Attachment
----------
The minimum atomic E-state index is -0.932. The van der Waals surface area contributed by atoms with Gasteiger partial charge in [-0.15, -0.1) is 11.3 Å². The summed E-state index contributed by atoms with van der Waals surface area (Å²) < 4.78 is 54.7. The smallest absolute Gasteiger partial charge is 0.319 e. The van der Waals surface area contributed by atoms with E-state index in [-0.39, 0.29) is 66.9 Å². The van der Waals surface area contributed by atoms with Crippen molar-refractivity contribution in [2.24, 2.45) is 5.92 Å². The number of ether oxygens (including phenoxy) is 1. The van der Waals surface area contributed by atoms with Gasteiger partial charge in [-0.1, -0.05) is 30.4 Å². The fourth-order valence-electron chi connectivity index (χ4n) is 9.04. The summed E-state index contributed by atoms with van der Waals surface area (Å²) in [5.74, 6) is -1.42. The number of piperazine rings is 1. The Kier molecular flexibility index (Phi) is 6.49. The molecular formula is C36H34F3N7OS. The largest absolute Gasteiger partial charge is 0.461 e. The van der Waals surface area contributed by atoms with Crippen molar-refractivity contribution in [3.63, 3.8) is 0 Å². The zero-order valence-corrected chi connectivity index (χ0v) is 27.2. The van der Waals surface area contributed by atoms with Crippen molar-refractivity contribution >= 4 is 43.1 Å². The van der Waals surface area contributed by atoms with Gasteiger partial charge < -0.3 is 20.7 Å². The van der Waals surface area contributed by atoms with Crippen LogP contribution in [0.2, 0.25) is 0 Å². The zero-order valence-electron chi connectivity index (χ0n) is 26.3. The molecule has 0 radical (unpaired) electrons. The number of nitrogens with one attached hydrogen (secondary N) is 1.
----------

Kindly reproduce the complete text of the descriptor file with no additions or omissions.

The minimum atomic E-state index is -0.932. The van der Waals surface area contributed by atoms with Gasteiger partial charge in [-0.15, -0.1) is 11.3 Å². The summed E-state index contributed by atoms with van der Waals surface area (Å²) < 4.78 is 54.7. The smallest absolute Gasteiger partial charge is 0.319 e. The van der Waals surface area contributed by atoms with E-state index in [-0.39, 0.29) is 66.9 Å². The van der Waals surface area contributed by atoms with Crippen molar-refractivity contribution in [2.24, 2.45) is 5.92 Å². The number of ether oxygens (including phenoxy) is 1. The van der Waals surface area contributed by atoms with Gasteiger partial charge in [-0.1, -0.05) is 30.4 Å². The fourth-order valence-electron chi connectivity index (χ4n) is 9.04. The summed E-state index contributed by atoms with van der Waals surface area (Å²) in [5.74, 6) is -1.42. The number of piperazine rings is 1. The Kier molecular flexibility index (Phi) is 6.49. The molecular formula is C36H34F3N7OS. The largest absolute Gasteiger partial charge is 0.461 e. The van der Waals surface area contributed by atoms with Crippen molar-refractivity contribution in [3.63, 3.8) is 0 Å². The zero-order valence-corrected chi connectivity index (χ0v) is 27.2. The van der Waals surface area contributed by atoms with Crippen molar-refractivity contribution >= 4 is 43.1 Å². The van der Waals surface area contributed by atoms with Gasteiger partial charge < -0.3 is 20.7 Å². The van der Waals surface area contributed by atoms with Crippen LogP contribution in [0.2, 0.25) is 0 Å². The zero-order valence-electron chi connectivity index (χ0n) is 26.3. The molecule has 0 radical (unpaired) electrons. The number of nitrogens with one attached hydrogen (secondary N) is 1.